father was born in Ireland, the person who asked me only knew his fathers name and he was born in Ireland.

Ireland records can be difficult, many were lost in a fire.

I found his paternal grandparents had moved to England and
where they were buried. I found he had a half sister and they
met last year. I was thrilled.

Gwenisgreat1 Thu 30-Apr-20 11:12:22

I did try a few years ago. I was trying to find out about my grandmother - maiden name Sarah Jones, who married Hugh Jones!!! There were about 10,000 Joneses all born in the same year, most living in the same village - I gave up!!

Juliet27 Thu 30-Apr-20 11:14:19

I did the DNA test and it came up with the daughter of a cousin. I only met the cousin a couple of times as a child and her daughter was here to settle her mum in a care home and was then going back to Australia where she's lived for 30 years. It turns out that she lives just a few miles from where my son lives in Australia.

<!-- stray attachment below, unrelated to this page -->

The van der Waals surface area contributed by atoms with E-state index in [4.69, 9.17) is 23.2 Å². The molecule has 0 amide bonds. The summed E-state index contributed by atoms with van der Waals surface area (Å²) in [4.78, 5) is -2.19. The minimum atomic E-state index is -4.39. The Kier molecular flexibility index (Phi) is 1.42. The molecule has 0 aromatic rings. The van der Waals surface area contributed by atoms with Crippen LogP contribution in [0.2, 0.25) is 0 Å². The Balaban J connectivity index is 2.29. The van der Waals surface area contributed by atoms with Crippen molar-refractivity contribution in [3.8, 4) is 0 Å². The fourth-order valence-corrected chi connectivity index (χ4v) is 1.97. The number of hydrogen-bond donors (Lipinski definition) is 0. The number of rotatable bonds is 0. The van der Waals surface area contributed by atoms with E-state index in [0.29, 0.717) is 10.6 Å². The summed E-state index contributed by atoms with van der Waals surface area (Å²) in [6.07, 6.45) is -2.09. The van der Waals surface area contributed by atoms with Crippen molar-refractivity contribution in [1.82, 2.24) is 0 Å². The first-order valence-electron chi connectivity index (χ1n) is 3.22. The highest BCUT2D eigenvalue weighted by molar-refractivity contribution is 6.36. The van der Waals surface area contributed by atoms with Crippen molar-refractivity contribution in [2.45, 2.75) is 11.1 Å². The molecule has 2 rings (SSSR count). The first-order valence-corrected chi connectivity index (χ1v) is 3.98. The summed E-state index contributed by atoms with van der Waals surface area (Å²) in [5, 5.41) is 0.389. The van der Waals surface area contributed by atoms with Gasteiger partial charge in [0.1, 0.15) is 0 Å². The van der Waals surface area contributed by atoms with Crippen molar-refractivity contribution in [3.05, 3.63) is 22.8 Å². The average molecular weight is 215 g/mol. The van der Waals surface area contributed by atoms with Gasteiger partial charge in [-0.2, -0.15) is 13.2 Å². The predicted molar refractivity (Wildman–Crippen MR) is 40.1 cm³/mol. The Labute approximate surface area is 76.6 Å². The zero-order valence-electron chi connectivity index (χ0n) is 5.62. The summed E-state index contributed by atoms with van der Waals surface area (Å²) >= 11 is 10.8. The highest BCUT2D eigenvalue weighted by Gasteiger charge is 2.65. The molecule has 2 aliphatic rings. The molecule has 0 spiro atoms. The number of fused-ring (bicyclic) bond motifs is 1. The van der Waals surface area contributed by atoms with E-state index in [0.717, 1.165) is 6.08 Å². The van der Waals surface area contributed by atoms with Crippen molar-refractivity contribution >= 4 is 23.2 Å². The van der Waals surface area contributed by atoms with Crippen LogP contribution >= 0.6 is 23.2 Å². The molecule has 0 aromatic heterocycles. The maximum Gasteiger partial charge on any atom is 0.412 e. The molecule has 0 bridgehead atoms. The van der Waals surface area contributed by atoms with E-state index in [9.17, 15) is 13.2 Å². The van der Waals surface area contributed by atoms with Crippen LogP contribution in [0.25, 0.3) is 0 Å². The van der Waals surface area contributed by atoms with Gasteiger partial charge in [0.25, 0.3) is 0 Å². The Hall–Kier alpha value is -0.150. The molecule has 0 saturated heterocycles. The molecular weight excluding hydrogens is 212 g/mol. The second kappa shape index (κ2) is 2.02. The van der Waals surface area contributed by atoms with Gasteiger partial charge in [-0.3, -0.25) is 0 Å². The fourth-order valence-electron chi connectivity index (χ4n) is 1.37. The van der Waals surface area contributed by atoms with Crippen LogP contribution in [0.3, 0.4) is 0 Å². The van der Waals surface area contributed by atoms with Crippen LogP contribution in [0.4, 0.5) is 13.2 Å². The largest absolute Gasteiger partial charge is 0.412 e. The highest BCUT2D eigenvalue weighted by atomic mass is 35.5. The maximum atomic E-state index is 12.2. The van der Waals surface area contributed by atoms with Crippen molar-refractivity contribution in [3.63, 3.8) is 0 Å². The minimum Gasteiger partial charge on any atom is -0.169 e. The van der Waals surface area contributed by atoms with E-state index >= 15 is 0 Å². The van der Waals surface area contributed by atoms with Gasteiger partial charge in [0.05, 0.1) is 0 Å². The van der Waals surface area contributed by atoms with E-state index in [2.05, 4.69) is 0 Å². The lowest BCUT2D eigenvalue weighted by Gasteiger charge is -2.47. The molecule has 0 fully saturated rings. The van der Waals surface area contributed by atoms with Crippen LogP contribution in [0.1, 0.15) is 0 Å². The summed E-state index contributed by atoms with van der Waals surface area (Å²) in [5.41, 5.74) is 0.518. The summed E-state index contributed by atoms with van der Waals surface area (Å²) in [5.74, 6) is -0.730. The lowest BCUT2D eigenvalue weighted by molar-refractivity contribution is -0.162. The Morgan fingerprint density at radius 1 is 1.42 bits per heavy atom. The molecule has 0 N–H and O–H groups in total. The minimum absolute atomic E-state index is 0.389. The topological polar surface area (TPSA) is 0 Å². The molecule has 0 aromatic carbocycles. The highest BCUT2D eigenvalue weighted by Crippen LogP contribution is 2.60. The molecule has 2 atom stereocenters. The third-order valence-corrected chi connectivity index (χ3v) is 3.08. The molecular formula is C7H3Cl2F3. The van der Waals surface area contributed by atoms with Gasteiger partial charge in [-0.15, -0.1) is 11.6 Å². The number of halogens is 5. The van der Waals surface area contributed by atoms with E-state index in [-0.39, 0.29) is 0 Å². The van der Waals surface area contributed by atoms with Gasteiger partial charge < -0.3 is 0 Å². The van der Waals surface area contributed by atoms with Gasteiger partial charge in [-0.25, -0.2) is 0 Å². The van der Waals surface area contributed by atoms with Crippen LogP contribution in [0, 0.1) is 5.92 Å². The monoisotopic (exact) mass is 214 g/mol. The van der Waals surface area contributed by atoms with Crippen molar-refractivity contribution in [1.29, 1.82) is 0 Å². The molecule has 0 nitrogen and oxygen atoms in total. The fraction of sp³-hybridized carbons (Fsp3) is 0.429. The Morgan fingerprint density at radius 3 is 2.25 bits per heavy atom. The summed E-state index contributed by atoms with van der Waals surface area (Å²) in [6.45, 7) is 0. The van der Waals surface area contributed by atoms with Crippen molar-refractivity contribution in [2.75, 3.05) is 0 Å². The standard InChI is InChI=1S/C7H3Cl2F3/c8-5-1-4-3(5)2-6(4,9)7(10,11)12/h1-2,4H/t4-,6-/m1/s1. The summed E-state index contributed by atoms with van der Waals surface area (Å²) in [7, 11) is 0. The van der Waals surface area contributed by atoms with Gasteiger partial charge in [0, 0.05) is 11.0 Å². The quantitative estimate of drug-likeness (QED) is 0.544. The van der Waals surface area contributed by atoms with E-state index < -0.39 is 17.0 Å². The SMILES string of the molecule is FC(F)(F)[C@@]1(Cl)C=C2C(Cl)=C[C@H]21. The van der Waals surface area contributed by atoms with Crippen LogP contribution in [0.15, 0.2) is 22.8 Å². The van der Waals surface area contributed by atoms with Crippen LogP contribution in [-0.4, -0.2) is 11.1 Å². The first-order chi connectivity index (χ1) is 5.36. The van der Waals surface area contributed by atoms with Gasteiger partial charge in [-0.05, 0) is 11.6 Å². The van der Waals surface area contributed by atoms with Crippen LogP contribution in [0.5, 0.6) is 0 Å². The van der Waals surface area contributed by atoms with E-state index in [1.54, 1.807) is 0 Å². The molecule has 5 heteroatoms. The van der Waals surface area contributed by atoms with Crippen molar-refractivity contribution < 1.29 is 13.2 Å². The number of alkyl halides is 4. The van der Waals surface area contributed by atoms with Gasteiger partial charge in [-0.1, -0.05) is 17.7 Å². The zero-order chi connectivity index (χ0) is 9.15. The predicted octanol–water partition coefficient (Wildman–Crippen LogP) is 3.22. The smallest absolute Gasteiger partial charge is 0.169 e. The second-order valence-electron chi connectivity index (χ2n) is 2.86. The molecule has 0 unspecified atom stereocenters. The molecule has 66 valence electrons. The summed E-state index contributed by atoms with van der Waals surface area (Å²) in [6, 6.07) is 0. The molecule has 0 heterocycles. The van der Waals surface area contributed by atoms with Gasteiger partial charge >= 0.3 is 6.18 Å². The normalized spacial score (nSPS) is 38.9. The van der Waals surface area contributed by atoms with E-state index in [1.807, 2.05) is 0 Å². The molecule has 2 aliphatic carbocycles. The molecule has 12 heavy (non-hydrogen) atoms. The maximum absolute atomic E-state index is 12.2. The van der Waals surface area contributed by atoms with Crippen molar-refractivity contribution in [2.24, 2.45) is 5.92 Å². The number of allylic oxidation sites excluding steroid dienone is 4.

Nannan2 Thu 30-Apr-20 11:40:29

Oh Luckygirl,let us know how you get on..everyone asks my son if hes related to a certain prime minister from the past too,but i dont want to blurt it now on here,grini wonder if your related? Its through his dads side,as i know his paternal grandad had brother/or brothers but dont know much else.Dont really want to mess about with an ancestry site though,but i do know theres a coat of arms for his surname.

Nannan2 Thu 30-Apr-20 11:48:58

Thanks for the info Hetty58,i might try that when things are back to normal,as ive lost touch with one or two relatives over the years.

Nannan2 Thu 30-Apr-20 12:00:27